Having to go about your day sleep deprived and grumpy puts added stress on your body and mind. You don’t perform well at work or school, you’re having trouble focusing and retaining information and you’re constantly sleepy. One benefit of sleep is that it helps combat stress, on the one hand because you can perform better in your daily life, and on the other because sleep helps manage stress hormone levels in the body. Additionally, a refreshing sleep means that our energy levels are higher and we are more likely to be able to handle stressful situations calmly.
4. Improved Heart Health
Another benefit of sleep is that it aids our cardiovascular health. When we sleep, our heart slows down and our blood pressure drops, giving our heart a break. If we go without sleep for a prolonged period of time, then our blood pressure is maintained at a high level for that time. This adds stress to our cardiovascular system, putting us at risk for a variety of different diseases like heart failure, heart attacks and more.
5. Balanced Blood Sugar
An additional benefit of sleep is that it helps our bodies deal with blood sugar better. Insulin is the hormone which helps our cells absorb blood sugar, which is then used by the cells for energy.
A frequent phenomenon is insulin resistance where, our cells’ resistance to insulin increases, meaning that glucose (or, blood sugar) is not absorbed into the cells, which in turn means that high amounts of sugar remain in the blood for long periods of time. This overworks our organs and puts us at a higher risk of developing Type 2 diabetes.
Sleeping for more than seven hours every night helps control the levels of sugar in our blood.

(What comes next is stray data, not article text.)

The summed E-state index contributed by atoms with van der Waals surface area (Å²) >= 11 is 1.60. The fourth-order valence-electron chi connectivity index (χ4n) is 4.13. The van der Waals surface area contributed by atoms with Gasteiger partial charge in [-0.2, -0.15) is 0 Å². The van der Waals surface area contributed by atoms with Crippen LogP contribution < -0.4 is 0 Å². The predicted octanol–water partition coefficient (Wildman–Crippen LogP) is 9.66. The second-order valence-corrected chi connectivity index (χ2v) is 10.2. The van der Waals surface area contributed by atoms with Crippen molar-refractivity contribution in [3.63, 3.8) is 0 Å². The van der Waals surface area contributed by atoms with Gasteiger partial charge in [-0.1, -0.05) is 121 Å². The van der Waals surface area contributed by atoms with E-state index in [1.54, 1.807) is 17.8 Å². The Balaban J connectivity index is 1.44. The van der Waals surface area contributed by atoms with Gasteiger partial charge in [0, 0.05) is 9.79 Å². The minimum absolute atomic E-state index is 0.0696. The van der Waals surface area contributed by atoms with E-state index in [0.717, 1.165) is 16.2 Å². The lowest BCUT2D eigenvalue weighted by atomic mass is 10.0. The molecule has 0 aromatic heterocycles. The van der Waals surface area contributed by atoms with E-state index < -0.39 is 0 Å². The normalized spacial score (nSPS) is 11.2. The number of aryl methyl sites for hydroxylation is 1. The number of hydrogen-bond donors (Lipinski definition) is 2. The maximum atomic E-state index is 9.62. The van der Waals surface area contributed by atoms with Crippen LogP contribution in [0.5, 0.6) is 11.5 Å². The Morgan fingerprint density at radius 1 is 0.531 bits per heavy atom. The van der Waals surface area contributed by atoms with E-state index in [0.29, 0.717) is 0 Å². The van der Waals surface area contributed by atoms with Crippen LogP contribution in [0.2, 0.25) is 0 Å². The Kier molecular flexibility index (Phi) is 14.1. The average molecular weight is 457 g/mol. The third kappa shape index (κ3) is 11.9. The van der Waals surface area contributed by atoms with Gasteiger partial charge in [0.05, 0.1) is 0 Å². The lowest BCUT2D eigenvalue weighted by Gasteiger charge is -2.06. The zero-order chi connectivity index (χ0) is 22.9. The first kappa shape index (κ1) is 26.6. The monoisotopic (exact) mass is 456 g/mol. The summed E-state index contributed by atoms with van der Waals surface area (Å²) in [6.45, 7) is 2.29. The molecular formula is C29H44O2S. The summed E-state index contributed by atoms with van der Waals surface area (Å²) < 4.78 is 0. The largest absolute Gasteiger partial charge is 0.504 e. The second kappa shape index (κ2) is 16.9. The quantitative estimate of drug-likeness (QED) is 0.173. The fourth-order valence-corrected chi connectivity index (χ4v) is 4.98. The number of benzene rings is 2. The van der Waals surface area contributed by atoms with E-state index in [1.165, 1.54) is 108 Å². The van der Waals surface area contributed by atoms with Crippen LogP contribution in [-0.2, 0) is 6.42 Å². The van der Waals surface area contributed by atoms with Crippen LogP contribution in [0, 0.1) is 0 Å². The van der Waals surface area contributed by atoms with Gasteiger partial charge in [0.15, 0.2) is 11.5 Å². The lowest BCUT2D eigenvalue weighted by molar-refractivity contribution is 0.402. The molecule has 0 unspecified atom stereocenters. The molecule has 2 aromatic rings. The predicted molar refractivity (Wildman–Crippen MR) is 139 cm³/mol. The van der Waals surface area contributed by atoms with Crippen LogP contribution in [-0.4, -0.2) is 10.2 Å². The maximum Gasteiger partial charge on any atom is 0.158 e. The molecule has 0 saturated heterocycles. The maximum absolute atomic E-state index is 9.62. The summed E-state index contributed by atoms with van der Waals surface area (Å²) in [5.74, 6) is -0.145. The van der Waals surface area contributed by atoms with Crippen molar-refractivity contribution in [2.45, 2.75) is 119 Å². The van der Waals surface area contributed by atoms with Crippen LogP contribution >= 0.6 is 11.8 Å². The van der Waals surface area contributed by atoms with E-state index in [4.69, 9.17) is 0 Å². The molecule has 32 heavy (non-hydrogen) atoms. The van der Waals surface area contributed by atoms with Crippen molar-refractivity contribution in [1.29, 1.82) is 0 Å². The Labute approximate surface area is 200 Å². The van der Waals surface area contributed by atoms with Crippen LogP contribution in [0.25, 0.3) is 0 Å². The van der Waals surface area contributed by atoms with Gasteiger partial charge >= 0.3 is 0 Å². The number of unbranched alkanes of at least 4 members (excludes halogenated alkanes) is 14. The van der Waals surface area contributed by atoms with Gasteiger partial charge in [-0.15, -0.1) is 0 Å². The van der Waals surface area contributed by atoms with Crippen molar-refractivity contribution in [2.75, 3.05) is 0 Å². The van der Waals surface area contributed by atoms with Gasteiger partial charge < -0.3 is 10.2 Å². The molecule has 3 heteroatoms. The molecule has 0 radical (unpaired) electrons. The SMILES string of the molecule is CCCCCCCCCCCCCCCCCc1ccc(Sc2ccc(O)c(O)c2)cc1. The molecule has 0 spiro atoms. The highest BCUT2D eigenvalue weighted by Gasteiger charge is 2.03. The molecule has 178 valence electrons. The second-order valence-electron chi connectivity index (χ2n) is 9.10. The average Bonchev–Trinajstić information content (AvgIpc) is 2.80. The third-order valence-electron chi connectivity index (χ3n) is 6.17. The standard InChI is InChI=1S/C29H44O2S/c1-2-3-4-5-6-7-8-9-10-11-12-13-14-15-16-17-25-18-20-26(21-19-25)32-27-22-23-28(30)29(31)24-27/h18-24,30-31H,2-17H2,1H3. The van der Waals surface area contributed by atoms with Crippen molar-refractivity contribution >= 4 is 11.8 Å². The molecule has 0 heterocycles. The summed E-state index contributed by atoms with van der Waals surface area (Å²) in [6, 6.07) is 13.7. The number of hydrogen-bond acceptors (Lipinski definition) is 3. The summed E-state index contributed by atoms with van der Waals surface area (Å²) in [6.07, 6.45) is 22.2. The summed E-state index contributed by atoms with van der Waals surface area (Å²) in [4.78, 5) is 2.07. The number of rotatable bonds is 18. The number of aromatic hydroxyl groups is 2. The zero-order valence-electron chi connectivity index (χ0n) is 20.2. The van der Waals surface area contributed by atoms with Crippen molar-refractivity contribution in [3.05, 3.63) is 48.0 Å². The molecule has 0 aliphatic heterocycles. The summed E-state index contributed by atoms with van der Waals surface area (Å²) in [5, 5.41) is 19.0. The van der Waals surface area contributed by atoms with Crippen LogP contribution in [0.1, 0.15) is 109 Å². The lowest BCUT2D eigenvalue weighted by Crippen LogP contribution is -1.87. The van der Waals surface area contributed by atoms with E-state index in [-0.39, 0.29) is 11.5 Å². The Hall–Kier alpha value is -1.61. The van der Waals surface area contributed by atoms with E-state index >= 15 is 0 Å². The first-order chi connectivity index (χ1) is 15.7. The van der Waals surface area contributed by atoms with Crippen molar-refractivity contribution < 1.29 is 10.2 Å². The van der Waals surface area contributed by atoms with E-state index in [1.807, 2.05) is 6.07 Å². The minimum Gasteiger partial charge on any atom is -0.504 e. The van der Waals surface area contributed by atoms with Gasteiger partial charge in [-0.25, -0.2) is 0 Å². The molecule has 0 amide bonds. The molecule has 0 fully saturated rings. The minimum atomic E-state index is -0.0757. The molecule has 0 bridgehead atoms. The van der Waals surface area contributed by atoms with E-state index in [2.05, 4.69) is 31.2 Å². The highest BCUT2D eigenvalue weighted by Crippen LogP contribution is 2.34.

6. Muscle Recovery
Sleep is extremely important for muscle recovery and athletic performance. When we sleep, our body goes through various phases and produces different types of hormones that help muscles recover from exercise, growing in the process.
For someone who leads an active lifestyle, like athletes, getting eight hours of sleep every night is extremely important because it not only enhances their performance, it also reduces the risk of injury.
7. Immune System Recovery
It is theorized that during sleep, our body goes through a restoration and rejuvenation process. One more benefit of sleep is that our immune system is boosted, due to the production of cytokines which takes place when we are asleep. Cytokines help our immune system fight infections, so a chronic lack of sleep puts us at higher risk for common infections.
8. Weight Control
Getting enough sleep, along with healthy eating, exercise and stress management, is an integral part of a healthy lifestyle which will help us maintain a healthy weight. Another benefit of sleep is that it contributes to a healthy weight by managing our hunger. On nights when we sleep adequately, our body produces larger amounts of an appetite suppressor called leptin, and less amounts of ghrelin, an appetite stimulant. On nights when we sleep less, we have production of larger amounts of ghrelin and less amounts of leptin, leading to an increased feeling of hunger.
There are numerous benefits of sleep, all of which promote wellbeing and contribute to a balanced, healthy life. Nowadays, sleep is often an afterthought, as people spend more and more time on daily to-dos and and entertainment, neglecting how important sleep is for both our minds and our bodies. If you’re trying to improve your wellbeing, check out these tips for better sleep to help you get the benefits of a good rest.